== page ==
They say "never go back", but it can be rewarding. If it's ten or 20 years later, you see changes that the locals miss. Infrastructure can have its pattern of use changed beyond recognition.
Two recent examples that have struck me are the M3 motorway and Stansted Airport.
There was a time in the late 1980s that the M3's morning inbound peak period was characterised by a succession of single occupancy private cars. Business parks bloomed around the M25 and commuting trips that would have once involved complex in-out journeys by rail were replaced by much faster car journeys. The succession of executive (generally male-driven) cars was interrupted by the occasional milk tanker.
Observing this same travel peak 35 years later, the gender of the drivers is more balanced, but the really striking shift is that a huge proportion of the vehicles heading for the capital are white vans – often multi-occupied as well as carrying kit. And you'll be lucky to see a milk tanker. The male executives are still there, but they're travelling in a completely different traffic mix.
Van use has increased nationally over the last 20 years by an astonishing 70%, while private car use has increased just 14%. The preponderance of vans on the M3 is because skilled tradespeople are being priced out of homes and premises in London. But the earning potential is so much higher in the capital that even lengthy commutes pay for themselves.
Meanwhile the buzz around business parks has faded as the earnings opportunities have moved on to software and applications rather than hardware and business end-users. Commuters who previously eschewed rail find it possible, with wi-fi, to relax or work. And the milk lorries? Foot and mouth and bovine TB in the West Country, the abandonment of the Milk Marketing Board, and increasing imports of dairy products from the EU are all factors.
In short, not the sort of factors that come into the reckoning in any traffic forecast. Or take Stansted. When I last flew out of this airport about 15 years ago, I was joining that excited phalanx of Brits prepared to fly to scarcely heard of places for the thrill of it: for a price of (say) £29, a weekend somewhere different.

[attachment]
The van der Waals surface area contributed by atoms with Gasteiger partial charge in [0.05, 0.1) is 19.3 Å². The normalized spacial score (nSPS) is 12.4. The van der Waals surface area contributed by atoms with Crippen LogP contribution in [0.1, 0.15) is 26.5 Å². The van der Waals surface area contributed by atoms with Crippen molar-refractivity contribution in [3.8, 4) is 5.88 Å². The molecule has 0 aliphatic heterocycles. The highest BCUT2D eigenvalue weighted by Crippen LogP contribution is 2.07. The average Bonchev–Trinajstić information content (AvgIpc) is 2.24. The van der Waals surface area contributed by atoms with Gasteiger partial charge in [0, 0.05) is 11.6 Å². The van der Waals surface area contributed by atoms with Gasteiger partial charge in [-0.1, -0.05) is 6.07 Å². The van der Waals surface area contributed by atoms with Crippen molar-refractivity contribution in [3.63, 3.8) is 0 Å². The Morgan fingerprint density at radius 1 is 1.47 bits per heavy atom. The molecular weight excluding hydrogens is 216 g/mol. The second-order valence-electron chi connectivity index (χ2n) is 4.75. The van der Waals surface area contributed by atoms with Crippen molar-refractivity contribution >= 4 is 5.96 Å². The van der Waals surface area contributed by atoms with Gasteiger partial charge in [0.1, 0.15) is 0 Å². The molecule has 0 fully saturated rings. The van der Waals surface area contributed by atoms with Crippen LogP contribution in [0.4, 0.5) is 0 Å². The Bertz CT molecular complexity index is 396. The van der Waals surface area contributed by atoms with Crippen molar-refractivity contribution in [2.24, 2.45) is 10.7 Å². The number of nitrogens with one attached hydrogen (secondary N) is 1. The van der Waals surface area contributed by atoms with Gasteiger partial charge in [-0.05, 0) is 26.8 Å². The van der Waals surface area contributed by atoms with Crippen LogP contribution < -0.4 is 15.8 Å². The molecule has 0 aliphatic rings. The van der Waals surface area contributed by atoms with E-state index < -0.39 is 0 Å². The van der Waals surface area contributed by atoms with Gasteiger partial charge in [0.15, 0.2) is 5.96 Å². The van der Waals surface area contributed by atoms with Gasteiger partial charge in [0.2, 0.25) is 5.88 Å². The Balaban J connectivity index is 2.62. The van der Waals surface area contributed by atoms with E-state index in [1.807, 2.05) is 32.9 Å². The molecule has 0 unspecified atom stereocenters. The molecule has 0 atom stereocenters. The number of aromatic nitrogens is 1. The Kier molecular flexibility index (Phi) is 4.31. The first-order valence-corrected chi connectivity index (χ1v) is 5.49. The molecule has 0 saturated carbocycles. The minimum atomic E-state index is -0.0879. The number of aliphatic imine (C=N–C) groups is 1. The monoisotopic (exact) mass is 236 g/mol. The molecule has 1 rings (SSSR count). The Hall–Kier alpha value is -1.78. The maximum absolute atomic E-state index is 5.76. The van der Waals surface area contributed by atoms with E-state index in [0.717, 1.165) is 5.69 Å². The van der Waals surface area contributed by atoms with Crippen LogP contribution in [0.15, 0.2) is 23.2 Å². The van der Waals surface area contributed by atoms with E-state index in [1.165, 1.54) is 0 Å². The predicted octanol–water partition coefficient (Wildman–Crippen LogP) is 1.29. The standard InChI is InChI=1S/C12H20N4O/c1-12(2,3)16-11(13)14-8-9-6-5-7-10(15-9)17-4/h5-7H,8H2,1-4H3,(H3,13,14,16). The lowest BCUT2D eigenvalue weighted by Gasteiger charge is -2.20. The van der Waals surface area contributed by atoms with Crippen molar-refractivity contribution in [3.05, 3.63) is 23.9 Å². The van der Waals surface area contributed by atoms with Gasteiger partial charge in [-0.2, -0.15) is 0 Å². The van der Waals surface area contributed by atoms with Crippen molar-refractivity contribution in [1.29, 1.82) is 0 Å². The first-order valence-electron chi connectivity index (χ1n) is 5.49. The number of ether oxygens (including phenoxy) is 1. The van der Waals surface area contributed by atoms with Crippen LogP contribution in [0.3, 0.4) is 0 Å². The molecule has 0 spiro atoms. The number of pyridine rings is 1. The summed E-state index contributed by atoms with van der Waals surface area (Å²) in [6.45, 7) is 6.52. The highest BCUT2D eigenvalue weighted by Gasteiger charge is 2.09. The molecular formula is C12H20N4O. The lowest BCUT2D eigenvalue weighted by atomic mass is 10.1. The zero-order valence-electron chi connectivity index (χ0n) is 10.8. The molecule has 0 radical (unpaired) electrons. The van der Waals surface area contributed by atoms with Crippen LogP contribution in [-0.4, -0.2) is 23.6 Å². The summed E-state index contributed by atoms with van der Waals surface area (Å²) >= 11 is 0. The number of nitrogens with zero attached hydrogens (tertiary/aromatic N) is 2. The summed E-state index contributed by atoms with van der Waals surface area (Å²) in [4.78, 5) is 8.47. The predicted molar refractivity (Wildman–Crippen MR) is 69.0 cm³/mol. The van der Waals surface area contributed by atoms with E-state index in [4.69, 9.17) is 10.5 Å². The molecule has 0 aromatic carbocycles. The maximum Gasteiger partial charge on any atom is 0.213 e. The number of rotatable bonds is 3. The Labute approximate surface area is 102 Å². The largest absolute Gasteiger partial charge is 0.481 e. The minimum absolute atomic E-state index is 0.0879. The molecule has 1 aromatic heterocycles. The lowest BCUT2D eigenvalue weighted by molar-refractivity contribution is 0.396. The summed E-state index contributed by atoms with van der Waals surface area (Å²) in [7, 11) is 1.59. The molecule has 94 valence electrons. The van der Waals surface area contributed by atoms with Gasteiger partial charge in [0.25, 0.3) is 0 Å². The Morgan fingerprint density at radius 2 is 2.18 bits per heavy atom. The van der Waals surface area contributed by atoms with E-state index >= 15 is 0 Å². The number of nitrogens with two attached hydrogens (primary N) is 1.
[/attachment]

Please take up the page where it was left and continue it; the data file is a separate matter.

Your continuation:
Today the myriad Ryanair and Easyjet flights for Brits to holiday destinations have mostly gone. Instead, the airport has become Europe's labour exchange, with flights linking countless locations across the continent (including Ireland) – but not so many to capital cities or international hubs and even fewer to holiday destinations. That's no longer Stansted's role. It's now inbound not outbound.
Interestingly, Stansted's record high level of public transport use for surface access has been retained. But while rail share has stagnated, coach services, especially those running through the night to and from Stratford, have prospered.
A motorway and an airport, each experiencing a huge change in the profile of users and both adding capacity. And these are less obvious examples: consider the wellknown shifts in the use of ports from exporting to importing coal over the last 35 years.
My point is that you wouldn't really have wanted a detailed analysis of the influential factors that have caused these changed patterns of use 15 or 35 years ago. This is the world of unknown unknowns. We need to be a little less obdurate in our search for the perfect traffic forecast, and a little more enamoured of probing changes in already apparent demand patterns: a narrative around the risks, rather than ever more detailed modelling of behavioural responses in a world assumed to be in equilibrium.
This is a plea for a difference in emphasis, not for less rigour. It leads to the question of how differently a piece of infrastructure might be used in practice over time. Network Rail has made a good start along this route by building widely diverging scenarios into its project assessments. But we need to go further. It doesn't mean more costly analysis. We are now in the era of big data: anonymised data on travel patterns by all travel modes with trip purpose breakdowns – great detail captured from mobile phones.
When you look at the quantity of personal travel behaviour, a measure of travel diversity (in time, routing, speed, linkage – even journey purpose) can be deduced for any specific piece of infrastructure. The multiplicity of customers and diversity of journeys themselves serve as an indicator of whether use of a given piece of infrastructure is likely to be resilient in the face of market shifts.
And meanwhile I shall point to the 20 million-plus passengers using HS1 each year, close to the early long term forecasts in total, even if half of them are travelling on domestic trains unforeseen 20 years ago when the now privatised Eurostar first ran.
Reference: Transport Times, April 2015 Issue
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